Columbia University

Technology Ventures

Mobile application providing environmental awareness for hearing-impaired individuals

Technology #cu12023

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Daniel P.W. Ellis
Managed By
Satish Rao

The increasing prevalence of smart phone and tablet technology has stimulated a thriving sector of software development. Several health-related applications have been developed to aid consumers with a variety of conditions, from obesity to mental health. Hearing-impaired individuals may also benefit from this new technology, as the auditory sensors embedded in these products provide a reliable mechanism to receive vital auditory information. Currently, there is no application designed to assist hearing-impaired individuals in emergency situations, where the recognition of key sounds can be crucial. This technology is a smartphone application that continuously operates to identify important sounds, such as a fire alarm, and alerts the user when appropriate.

Audio classification algorithm can identify emergency sounds and provide haptic feedback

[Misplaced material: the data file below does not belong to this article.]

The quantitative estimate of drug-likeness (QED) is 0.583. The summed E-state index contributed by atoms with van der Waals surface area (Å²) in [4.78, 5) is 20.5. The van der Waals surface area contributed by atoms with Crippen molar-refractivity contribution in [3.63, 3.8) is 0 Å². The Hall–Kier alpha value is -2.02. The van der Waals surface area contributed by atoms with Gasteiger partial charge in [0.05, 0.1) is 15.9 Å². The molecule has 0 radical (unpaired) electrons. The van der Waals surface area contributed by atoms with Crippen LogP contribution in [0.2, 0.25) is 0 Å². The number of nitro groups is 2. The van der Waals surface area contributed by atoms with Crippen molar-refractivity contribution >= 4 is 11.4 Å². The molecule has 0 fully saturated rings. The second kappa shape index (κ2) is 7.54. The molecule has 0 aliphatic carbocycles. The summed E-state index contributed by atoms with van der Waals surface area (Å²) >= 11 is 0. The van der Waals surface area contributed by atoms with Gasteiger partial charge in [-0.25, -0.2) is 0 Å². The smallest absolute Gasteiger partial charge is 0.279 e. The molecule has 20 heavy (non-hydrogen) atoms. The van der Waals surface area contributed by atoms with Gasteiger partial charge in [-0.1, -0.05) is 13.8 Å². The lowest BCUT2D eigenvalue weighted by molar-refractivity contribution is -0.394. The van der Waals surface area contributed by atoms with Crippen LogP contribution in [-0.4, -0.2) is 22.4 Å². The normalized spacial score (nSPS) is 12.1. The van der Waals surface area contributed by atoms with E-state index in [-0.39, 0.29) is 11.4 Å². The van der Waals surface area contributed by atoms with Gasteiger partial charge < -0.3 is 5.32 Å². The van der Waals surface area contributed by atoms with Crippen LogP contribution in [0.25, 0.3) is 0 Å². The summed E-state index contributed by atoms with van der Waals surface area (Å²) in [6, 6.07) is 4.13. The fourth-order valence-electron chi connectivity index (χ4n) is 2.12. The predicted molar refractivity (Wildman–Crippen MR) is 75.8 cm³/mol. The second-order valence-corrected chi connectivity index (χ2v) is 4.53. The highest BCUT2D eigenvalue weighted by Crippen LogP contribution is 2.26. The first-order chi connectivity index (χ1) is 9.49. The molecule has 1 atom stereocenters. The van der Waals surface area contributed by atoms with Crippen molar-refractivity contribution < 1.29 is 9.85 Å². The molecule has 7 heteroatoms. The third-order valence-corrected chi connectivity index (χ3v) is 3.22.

Although the currently available consumer devices provide tremendous opportunity for auditory assistance, the number of applications targeting hearing impairment is relatively small. While current applications identify the presence of very loud sounds, they cannot classify or identify the origin. This technology uses advanced classification algorithms, including mel-frequency cepstral coefficients, hidden Markov models, and support vector machines, to recognize specific sounds even within noisy environments. Haptic feedback to the user can then be modified based on the specific event that is occurring. Furthermore, unlike existing software, this application can automatically identify key sounds from a pre-existing library without requiring user input.

Lead Inventor:

Daniel P.W. Ellis, Ph.D.


  • Increased situational awareness and lifestyle improvements for hearing impaired individuals
  • Audio sensing/classification for security applications
  • Continuous baby monitoring
  • Emergency event identification


  • Highly advanced classification algorithms
  • Automatic detection of critical sounds
  • Customizable user feedback

Patent Information:

Patent Pending (US 20130070928)

Tech Ventures Reference: IR CU12023

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